The transformation of consumer media continues, and it just seems to be gaining steam. This time, the target is on terrestrial radio. The two largest owners of radio stations in the United States recently filed for bankruptcy.
iHeart Radio Files For Bankruptcy
iHeartMedia operates 850 stations, and it filed for bankruptcy protection last week. Cumulus operates 445, and it filed several months ago. While each company faces unique personal challenges, the overarching problems are shared across the entire industry. Namely, a lot fewer people are listening to radio, and that makes the entire concept much less profitable.
And, where’s there’s less profit to be had, there tends to also be mounting debt. There’s only so much rope creditors will give you. Sooner or later, “maybe next month” is not going to cut it. You have to restructure, or you have to close your doors.
iHeart, especially, is under the gun with debt. The company started in the red after taking on serious debt to acquire Clear Channel Outdoor in 2008. It was an unsustainable situation, and analysts knew it. iHeart hoped for a radio Renaissance, or they hoped to gobble up enough of the market to put the books back in the black. That didn’t happen.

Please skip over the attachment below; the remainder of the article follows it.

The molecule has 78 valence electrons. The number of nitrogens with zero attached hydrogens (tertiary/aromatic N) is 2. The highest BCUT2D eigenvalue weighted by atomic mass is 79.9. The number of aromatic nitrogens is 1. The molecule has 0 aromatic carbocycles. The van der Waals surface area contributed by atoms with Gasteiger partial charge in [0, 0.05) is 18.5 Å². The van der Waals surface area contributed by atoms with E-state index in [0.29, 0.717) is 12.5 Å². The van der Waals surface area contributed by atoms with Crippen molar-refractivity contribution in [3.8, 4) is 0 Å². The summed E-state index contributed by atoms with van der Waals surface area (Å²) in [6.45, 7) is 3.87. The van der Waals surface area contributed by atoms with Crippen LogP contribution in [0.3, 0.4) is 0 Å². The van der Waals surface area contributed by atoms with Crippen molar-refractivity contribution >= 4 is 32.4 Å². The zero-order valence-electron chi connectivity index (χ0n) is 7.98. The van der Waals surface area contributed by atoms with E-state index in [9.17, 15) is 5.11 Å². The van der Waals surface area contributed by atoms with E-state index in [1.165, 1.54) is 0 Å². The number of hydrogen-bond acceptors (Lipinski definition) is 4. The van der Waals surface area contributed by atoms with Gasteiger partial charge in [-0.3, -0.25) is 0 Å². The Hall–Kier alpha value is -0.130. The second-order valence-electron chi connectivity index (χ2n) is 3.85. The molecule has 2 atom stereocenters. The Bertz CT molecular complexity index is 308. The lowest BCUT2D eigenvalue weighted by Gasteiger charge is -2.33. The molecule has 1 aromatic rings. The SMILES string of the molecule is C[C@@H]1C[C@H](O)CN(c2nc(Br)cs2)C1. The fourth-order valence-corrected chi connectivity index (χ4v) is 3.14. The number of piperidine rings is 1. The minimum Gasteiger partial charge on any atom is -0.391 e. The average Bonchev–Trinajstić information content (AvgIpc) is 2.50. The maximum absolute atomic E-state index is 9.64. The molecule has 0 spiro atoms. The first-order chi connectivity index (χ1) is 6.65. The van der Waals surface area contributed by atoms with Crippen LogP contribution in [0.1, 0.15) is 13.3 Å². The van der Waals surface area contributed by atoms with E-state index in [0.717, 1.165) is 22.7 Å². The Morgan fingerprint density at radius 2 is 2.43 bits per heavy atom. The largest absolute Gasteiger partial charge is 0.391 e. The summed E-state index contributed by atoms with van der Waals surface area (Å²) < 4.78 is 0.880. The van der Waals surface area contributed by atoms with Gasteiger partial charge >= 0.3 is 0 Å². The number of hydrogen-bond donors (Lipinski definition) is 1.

Satellite media, iTunes and, now, streaming media have conspired to continue building their market base by bleeding off former radio listeners. And it didn’t take much convincing. The old radio format of playing the same group of paid-for songs and peppering this repetition with talk and commercials just didn’t compare with being able to build your own “stations” on streaming media… especially for the Millennial and Z generations, who were not “raised on the radio.”
Negotiations in Place
iHeart may have a light in the tunnel still. The company has, reportedly, been able to successfully negotiate with creditors to restructure more than $10 billion in debt, which accounts for about half of the current debt load of the company.
That’s good news, but it doesn’t come anywhere close to dealing with the major issue. Radio is losing its audience, and it has yet to find a way to stop the bleeding. Talk radio and format flipping has been successful to a point. There’s definitely a locked-in audience for certain brands of talk, as well as for demographics who were, in fact, raised on the radio, and love the nostalgia factor.
But as more and more Boomers and Gen X consumers are discovering Pandora, Spotify and Apple Music, not to mention podcasts, the market for radio will continue to shrink, making the competition for listeners even fiercer. Companies like iHeart must not only find a way to get their debt under control, they have to figure out a new or altered business model that allows them to transition from the current business to one that today’s consumers demand.